How The SCF Is Utilizing STRM

You can click on the image below to see a PDF version of how the SCF is utilizing STRM, as well as an example for what that looks like with a few NIST CSF 2.0 controls:

Set Theory Relationship Mapping (STRM) NIST IR 8477

Set Theory Relationship Mapping NIST 8477 NIST CSF 2.0

STRM Examples

The list of Set Theory Relationship Mappings (STRM) for 2024.2 include:


STRM Community Participation

The SCF welcomes community involvement and we provide the ability for community-suggested mapping. The SCF Council provides a downloadable SCF Community STRM Template, that SCF Practitioners can then use to perform their own STRM and submit it to the SCF Council, where it can be evaluated for the possible inclusion in a future SCF release.

Step 1. Define The Focal Document To Be Mapped

We are not here to teach you STRM, so if you want to participate in any community mapping, it is expected that you (1) are very familiar the practices described in NIST IR 8477 and (2) possess the professional competence to conduct crosswalk mapping in accordance with those principles. 

The first tab on the STRM template is called "STRM Overview" and there are two highlighted cells near the top of the sheet: the focal document cell and the focal document URL cell. 

  • In the focal document cell, you must provide the official name of the law, regulation, or framework you are providing mapping for. 
  • In the focal document URL cell, you must provide a valid hyperlink where the focal document can be downloaded.

Without either of these two pieces of information, the SCF Council will not review your STRM submission.

Step 2. Perform STRM 

The second tab of the STRM template is called "Community STRM submission." This is purposely left as a blank template for you to perform your crosswalk mapping:

  • Column A is the Focal Document Element #. This is the specific law, regulation, or framework control number. This is a mandatory field. Without a unique FDE value, there is no granularity and means there is nothing that can be mapped to.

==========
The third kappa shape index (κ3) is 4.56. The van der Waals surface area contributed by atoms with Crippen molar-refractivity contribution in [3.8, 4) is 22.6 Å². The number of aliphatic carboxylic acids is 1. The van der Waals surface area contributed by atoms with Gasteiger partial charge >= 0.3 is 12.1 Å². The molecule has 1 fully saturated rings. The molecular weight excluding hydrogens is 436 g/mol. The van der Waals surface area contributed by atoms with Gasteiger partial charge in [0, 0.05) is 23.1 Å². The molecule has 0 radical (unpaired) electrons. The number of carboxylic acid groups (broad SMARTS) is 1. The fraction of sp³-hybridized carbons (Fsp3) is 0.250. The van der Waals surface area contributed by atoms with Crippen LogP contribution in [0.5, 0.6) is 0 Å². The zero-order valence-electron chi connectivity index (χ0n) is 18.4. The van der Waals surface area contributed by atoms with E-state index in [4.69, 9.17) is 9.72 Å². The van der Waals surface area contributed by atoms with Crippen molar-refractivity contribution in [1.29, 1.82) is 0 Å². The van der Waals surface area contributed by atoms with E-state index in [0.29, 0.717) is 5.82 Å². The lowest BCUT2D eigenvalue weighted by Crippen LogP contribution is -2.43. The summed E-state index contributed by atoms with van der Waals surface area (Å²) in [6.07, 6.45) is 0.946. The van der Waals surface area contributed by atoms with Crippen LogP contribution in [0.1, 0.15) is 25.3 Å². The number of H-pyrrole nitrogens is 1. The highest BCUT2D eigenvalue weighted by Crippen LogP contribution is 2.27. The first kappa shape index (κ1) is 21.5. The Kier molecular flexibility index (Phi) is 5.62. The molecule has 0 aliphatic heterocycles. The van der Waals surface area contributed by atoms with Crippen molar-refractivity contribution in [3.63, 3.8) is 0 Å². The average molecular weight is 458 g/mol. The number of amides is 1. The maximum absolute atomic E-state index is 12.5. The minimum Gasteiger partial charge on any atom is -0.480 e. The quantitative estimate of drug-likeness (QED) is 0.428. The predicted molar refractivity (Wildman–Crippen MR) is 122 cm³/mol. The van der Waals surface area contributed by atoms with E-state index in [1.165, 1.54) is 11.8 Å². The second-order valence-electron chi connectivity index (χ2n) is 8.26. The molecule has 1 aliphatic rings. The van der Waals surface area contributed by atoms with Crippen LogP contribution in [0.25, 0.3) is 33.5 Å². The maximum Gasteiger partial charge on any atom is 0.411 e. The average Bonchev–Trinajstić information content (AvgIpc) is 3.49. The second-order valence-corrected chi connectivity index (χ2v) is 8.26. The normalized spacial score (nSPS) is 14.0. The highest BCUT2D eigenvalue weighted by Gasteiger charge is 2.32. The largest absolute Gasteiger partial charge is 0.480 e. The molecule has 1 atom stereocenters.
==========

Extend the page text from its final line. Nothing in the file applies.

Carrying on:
• Column B is the Focal Document Element Name. Most laws, regulations and frameworks do not have FDE names, so this is required only if it is available.
  • Column C is the Focal Document Element Description. This is the actual text of the law, regulation, or framework. Essentially, it is a cut & paste effort to populate this cell.
  • Column D is the proposed SCF Control Name that you feel maps to the Focal Document Element.
  • Column E is tied to Column D. This is the SCF control number.
  • Column F is tied to Column D. This is the SCF control description.
  • Column G is the proposed STRM relationship. There are only 5 options. The relationship can be (1) a Subset Of, (2) Intersects With, (3) Equal to, (4) a Superset Of, or (5) there is No Relationship.
  • Column H is the proposed strength of the STRM relationship that has a 1 to 10 rating. A rating of 1 indicates a nominal relationship, a rating of 5 indicates a moderately strong relationship, and a rating of 10 indicates a strong relationship. Realistically, a rating of 10 is going to be given if the STRM relationship is either equal to or where the F-D-E is a subset of the SCF control.
  • Column I is an optional notes section where you can provide textual justification for your recommendations.

Step 3. Submit To SCF Council

Once you complete your STRM exercise, you can then email it to the SCF Council for review. Just email the Excel spreadsheet as an attachment to